Psychotic Rage

Psychotic rage is a term used to describe a psychotic person who is aggressive, angry, and out of control. As in homicidal rage, the fight or flight reaction impairs their judgement. In addition, their psychotic mental state means they are also out of touch with reality and may be experiencing auditory or visual hallucinations.

Command hallucinations in which voices give specific instructions for the person to harm themselves or others are the most dangerous type of hallucination. Their perception of reality is not the same as a rational and lucid person but nonetheless is very “real” to them.

Office Rage

Office rage is characterized by an employee exhibiting aggressive behavior towards peers and colleagues. The term “going postal” refers to individuals in recent years who became enraged after being fired from their post office jobs only to return to their place of employment with a gun and then go on a killing rampage.

Job loss is one of the biggest stresses a person can experience. To lose one’s source of income because you were fired can be extremely difficult to deal with. Of course not everyone who is terminated goes on a killing spree. However, those with mental health, social, or addictions problems may be less able to cope well with sudden job loss.

Rejection and Abandonment Rage

Those with personality disorders fall into the category of people who may experience unhealthy rejection and abandonment rage. As do stalkers who perceive the rejection as a threat to their self-esteem or self-worth.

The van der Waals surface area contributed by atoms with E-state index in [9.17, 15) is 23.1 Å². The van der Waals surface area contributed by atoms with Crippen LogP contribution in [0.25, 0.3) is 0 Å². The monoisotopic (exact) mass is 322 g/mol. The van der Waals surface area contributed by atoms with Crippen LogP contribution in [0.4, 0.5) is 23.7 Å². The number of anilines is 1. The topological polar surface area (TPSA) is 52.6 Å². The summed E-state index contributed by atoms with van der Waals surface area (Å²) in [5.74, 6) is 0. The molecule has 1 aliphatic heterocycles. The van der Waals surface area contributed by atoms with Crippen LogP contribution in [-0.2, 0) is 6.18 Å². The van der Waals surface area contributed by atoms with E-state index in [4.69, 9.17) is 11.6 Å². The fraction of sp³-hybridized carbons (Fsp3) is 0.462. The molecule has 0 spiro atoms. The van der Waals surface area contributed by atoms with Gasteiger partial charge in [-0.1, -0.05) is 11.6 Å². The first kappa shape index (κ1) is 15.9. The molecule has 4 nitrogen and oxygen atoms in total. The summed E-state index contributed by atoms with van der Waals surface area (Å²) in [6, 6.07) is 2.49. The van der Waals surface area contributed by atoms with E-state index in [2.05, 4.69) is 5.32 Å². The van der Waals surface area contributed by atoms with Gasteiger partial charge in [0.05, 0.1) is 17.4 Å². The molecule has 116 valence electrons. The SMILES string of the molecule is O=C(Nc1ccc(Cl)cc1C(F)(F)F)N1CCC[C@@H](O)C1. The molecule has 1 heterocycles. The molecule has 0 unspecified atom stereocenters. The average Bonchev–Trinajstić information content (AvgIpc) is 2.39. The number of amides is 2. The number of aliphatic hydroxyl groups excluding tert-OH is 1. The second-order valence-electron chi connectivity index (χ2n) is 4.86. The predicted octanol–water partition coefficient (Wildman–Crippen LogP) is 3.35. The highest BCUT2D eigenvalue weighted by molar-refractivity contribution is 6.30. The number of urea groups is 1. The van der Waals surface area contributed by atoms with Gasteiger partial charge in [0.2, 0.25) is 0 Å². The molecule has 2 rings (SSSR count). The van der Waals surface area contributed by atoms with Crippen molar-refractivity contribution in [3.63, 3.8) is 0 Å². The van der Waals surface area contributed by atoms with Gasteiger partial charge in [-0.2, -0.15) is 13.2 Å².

When an individual experiences rejection or abandonment rage, they feel intense anger when somebody spurns them, which in turn makes them feel unnoticed and emotionally abandoned. They then become consumed with exacting painful revenge on the world around them or the person they feel is responsible for neglecting their emotional and physical needs. They have an obsessive need to “get back” at the person who rejected them.

School Rage

School rage has made the front page headlines in recent year whenever a disgruntled student goes on a shooting spree, killing teachers, classmates and often ending with committing suicide. Students are usually in high school. Adolescence is a turbulent developmental stage where the person is no longer a child, but not yet an adult. Hormones are raging and peer pressure is immense.

Studies have found a large percentage of school shooters were bullied mercilessly by peers, come from disadvantaged backgrounds, and suffer from depression. Communities have begun to address this problem by increasing public awareness about bullying, and offering mental health services in schools. In some cities they have developed community risk assessment strategies involving community partners such as police, mental health workers, schools and hospitals to identify and treat at risk youth.

RP, Registered Psychotherapist

Greg has a master's degree in counselling psychology and is a registered psychotherapist in Ontario where he's been practicing with individuals and couples for 15 years. He specializes in evidence-based treatments such as CBT and mindfulness, and produces a variety of online self-help content you can find on ( and twitter (@GregDorter).